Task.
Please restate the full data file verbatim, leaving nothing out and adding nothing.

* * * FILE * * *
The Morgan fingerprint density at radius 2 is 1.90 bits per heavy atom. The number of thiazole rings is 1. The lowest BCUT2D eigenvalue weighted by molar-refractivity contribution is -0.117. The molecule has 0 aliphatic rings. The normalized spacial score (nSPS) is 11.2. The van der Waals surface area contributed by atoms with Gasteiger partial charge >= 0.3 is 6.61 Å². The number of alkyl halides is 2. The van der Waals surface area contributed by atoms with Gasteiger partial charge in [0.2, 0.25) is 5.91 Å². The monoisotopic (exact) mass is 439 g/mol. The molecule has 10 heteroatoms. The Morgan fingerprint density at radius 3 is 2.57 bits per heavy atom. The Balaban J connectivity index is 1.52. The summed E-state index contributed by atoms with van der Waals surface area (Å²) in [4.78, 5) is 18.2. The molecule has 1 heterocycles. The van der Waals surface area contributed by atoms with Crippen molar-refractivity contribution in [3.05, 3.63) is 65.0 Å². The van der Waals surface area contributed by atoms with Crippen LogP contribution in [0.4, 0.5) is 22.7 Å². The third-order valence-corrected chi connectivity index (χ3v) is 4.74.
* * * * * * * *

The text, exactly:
The Morgan fingerprint density at radius 2 is 1.90 bits per heavy atom. The number of thiazole rings is 1. The lowest BCUT2D eigenvalue weighted by molar-refractivity contribution is -0.117. The molecule has 0 aliphatic rings. The normalized spacial score (nSPS) is 11.2. The van der Waals surface area contributed by atoms with Gasteiger partial charge >= 0.3 is 6.61 Å². The number of alkyl halides is 2. The van der Waals surface area contributed by atoms with Gasteiger partial charge in [0.2, 0.25) is 5.91 Å². The monoisotopic (exact) mass is 439 g/mol. The molecule has 10 heteroatoms. The Morgan fingerprint density at radius 3 is 2.57 bits per heavy atom. The Balaban J connectivity index is 1.52. The summed E-state index contributed by atoms with van der Waals surface area (Å²) in [4.78, 5) is 18.2. The molecule has 1 heterocycles. The van der Waals surface area contributed by atoms with Crippen molar-refractivity contribution in [3.05, 3.63) is 65.0 Å². The van der Waals surface area contributed by atoms with Crippen LogP contribution in [0.4, 0.5) is 22.7 Å². The third-order valence-corrected chi connectivity index (χ3v) is 4.74.